Wikipedia - Dative Case
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Re: Dedicated Translation Help Thread

Unread postby Vlet Hansen » 17 Apr 2014 23:14

I'll be honest, those two still confuse me.
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Re: Dedicated Translation Help Thread

Unread postby Argen Tium » 18 Apr 2014 00:50

Adi'karta wrote:At means to as in "I'm going to work."

Bah is dative, which means it designates the indirect object of an action as in "Princess Leia gave a medal to Han and Luke." Princess Leia is the subject, gave is the verb, the medal is the direct object, and Han and Luke are the indirect objects. to Han and Luke is a prepositional phrase, which designates the indirect objects -- in this case, the recipients of an action.

Wikipedia - Dative Case


at is the based on the word towards or (going) to where as to (possessive) hand some over is Bah. ok Got it.
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Re: Dedicated Translation Help Thread

Unread postby Argen Tium » 18 Apr 2014 00:52

and what is the difference between meg (that) and ibac (that) I think it might be the same as in bah and at right where meg is used preceding an action where ibac is to establish possession right?
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Re: Dedicated Translation Help Thread

Unread postby Adi'karta » 18 Apr 2014 01:00

I believe the difference between ibac and meg is like so: "That(ibac) is the train that(meg) I'm going to ride." Use meg wherever that could be replaced with which (or in some dialects/situations, what, as in "That(ibac) is what(meg) I'm doing.")
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Re: Dedicated Translation Help Thread

Unread postby Argen Tium » 18 Apr 2014 01:14

Adi'karta wrote:I believe the difference between ibac and meg is like so: "That(ibac) is the train that(meg) I'm going to ride." Use meg wherever that could be replaced with which (or in some dialects/situations, what, as in "That(ibac) is what(meg) I'm doing.")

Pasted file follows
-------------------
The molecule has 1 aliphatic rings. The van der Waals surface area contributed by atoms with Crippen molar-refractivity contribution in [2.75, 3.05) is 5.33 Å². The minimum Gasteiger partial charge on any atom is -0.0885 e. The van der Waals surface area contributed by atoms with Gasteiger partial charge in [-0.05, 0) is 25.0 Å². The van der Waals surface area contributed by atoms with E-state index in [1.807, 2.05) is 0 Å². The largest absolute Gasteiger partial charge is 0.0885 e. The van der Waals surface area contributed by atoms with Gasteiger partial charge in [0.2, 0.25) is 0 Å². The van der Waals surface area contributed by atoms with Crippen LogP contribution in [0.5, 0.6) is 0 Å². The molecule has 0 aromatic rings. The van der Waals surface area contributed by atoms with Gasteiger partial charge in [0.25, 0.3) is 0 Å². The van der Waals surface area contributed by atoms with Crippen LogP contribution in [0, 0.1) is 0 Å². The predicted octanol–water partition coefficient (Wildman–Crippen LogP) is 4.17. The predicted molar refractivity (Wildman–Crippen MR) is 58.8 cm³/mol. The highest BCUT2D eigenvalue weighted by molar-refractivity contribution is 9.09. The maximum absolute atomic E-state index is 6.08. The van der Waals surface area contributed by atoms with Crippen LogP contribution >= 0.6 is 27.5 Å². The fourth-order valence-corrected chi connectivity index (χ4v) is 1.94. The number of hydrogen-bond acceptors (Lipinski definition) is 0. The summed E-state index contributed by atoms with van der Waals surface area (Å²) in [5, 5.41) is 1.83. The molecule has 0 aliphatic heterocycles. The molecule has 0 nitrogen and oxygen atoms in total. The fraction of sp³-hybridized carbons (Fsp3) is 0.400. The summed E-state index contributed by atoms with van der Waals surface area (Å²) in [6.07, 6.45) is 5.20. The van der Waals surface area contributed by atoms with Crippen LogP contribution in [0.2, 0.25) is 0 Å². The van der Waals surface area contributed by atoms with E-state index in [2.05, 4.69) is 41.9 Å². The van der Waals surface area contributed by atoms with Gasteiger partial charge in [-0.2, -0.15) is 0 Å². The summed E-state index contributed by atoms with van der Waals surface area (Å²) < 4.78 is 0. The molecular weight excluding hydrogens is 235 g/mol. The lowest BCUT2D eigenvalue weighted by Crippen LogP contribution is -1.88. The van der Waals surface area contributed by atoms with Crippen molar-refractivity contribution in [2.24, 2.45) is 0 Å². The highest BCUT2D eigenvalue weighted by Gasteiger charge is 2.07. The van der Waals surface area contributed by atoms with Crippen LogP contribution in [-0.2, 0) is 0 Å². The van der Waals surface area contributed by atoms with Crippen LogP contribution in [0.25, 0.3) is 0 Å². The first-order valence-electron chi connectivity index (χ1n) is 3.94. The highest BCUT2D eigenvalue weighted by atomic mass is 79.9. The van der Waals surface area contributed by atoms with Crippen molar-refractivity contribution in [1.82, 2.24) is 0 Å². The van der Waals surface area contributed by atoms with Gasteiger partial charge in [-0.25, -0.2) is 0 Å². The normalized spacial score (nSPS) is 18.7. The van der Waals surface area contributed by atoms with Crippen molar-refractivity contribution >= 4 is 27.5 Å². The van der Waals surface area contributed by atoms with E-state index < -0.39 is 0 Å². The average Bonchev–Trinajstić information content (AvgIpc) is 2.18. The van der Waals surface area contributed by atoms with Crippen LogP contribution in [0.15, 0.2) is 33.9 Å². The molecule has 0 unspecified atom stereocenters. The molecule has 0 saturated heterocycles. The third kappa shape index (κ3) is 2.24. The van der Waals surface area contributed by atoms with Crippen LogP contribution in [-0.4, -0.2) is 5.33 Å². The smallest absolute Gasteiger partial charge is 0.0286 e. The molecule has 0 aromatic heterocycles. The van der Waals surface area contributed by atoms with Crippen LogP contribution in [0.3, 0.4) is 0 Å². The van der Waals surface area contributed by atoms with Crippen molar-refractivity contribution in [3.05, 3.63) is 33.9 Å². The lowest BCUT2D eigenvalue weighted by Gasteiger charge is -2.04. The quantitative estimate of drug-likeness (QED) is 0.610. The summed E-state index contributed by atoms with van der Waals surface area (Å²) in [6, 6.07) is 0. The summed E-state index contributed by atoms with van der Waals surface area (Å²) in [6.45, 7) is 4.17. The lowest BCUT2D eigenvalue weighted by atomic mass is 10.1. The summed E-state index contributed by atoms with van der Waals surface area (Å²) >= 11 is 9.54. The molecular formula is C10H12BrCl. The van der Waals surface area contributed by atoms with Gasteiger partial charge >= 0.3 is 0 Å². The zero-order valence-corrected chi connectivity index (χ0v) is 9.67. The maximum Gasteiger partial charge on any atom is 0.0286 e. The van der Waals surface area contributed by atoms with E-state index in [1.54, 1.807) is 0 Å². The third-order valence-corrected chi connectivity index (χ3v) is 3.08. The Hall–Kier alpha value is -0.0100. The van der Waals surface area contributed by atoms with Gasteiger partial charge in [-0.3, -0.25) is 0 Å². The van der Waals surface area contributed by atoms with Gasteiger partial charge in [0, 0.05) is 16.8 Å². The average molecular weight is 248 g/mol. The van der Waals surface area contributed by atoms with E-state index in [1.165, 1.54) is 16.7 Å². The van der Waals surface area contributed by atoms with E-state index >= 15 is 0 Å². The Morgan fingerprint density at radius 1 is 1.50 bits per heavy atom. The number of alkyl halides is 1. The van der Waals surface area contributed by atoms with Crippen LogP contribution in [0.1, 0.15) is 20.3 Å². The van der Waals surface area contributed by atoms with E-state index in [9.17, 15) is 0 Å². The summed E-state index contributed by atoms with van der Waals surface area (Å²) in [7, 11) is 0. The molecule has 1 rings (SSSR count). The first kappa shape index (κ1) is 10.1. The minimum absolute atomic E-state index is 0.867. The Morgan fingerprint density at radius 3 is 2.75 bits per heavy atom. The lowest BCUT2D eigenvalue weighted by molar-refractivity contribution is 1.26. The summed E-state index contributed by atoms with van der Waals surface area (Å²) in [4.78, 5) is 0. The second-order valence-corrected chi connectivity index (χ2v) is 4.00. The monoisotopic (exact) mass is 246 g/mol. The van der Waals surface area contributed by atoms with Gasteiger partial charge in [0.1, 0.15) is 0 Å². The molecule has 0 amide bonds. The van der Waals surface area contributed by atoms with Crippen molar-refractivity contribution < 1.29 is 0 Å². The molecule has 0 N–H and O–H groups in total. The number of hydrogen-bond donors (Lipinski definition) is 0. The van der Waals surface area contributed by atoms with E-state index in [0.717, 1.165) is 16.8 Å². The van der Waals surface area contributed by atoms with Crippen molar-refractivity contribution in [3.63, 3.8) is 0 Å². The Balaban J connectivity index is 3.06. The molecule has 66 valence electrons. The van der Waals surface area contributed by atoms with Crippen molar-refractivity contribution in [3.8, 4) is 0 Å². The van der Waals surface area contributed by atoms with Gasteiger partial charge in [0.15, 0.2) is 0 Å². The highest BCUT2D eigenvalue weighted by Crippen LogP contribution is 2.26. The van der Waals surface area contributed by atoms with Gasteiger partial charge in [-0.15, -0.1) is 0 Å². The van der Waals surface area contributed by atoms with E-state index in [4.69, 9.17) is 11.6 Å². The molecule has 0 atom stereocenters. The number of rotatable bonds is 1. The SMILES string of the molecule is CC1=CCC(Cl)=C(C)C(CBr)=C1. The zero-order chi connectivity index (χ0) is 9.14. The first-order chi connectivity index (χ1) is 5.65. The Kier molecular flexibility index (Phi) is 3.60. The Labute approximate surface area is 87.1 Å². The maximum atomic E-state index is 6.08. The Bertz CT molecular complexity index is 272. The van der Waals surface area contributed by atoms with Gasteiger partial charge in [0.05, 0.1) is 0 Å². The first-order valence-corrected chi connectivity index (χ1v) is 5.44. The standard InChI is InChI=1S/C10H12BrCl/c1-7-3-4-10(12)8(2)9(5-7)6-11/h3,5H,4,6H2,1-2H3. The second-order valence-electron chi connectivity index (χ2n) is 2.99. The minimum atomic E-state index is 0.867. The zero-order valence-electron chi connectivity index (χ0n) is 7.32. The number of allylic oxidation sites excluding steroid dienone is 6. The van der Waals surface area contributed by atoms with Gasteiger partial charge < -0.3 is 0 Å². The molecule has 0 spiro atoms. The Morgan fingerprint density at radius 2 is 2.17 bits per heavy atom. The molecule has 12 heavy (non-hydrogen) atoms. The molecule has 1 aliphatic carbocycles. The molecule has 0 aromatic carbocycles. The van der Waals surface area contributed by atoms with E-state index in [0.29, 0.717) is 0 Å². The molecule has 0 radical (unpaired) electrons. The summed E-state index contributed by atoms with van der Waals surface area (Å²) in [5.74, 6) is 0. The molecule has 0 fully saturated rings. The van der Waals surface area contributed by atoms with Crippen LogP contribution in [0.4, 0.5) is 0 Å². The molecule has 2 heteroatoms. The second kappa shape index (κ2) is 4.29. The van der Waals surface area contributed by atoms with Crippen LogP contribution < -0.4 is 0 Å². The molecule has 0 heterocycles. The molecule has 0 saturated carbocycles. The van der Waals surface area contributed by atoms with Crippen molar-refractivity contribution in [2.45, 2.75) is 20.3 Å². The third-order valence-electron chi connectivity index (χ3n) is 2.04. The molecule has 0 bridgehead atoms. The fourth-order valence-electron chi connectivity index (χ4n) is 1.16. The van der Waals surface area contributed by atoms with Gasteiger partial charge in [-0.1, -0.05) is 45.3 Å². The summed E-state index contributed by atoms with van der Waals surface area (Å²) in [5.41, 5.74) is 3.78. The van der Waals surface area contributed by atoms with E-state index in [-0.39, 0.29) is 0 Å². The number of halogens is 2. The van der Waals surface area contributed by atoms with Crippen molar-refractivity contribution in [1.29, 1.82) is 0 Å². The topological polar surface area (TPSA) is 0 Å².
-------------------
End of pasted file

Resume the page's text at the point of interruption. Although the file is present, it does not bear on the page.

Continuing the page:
ibac proceeding the object and meg preceding the verb.
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Re: Dedicated Translation Help Thread

Unread postby Vlet Hansen » 18 Apr 2014 03:08

Also on point, if I were to ask "what is that?" I'd probably say "tion'meg ibac?"
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Re: Dedicated Translation Help Thread

Unread postby Argen Tium » 24 Jul 2014 05:56

I recently wrote something and want to see if it makes any sense.

Mando'a :

Ner buir, ni kar'taylir darasuum. Ner Buir, ni partayli darasuum. Ner Buir, Gar darasuum oyacyir bat o'r ner. Ner Buir, Gar jatne be to jatne. Ner buir, ni ven'ijaat bah cuyi gar ad. Ni su'cuyi, gar kyr'adyc, ni partayli, gar darasuum Papa.


English:

My Father, I love you. My Father, I will always remember you. My Father, you will forever live on in me. My Father, you are the best of the best. My Father, I am honoured to be your son. The last line that reads “Ni su'cuyi, gar kyr'adyc, ni partaylir, gar darasuum Papa.”
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Re: Dedicated Translation Help Thread

Unread postby Vlet Hansen » 24 Jul 2014 22:15

Seems pretty good. I don't see any major mistakes or anything.

We really need a less clumsy way to say love.
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Re: Dedicated Translation Help Thread

Unread postby MsLanna » 29 Jul 2014 14:23

Vlet Hansen wrote:We really need a less clumsy way to say love.

Haat!
Not sure if riduurok is helping any as it's just for spouses.

Shab. Just got another idea which would make the whole thing a non-issue.

Mandos don't say 'I love you'. They show. So a short verbal version would be useless. The other would know from the actions how things are and actually saying 'I love you' would require a context in which the length of the expression doesn't actually amtter.

Not sure how to explain that well. From my experience Americans tend to throw a good many 'I love you's around. You here that a lot less in Germany (changing in younger generations because imitating the states.)

Well, it makes sense in my head. And personally I think we'd be off a lot better if we couldn't so easily excuse our actions with words...
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Re: Dedicated Translation Help Thread

Unread postby Vlet Hansen » 29 Jul 2014 20:10

I think I see where you're coming from. Seems it could work.
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Re: Dedicated Translation Help Thread

Unread postby Vlet Hansen » 10 Aug 2014 22:12

Okay, here's one.

What is "life"?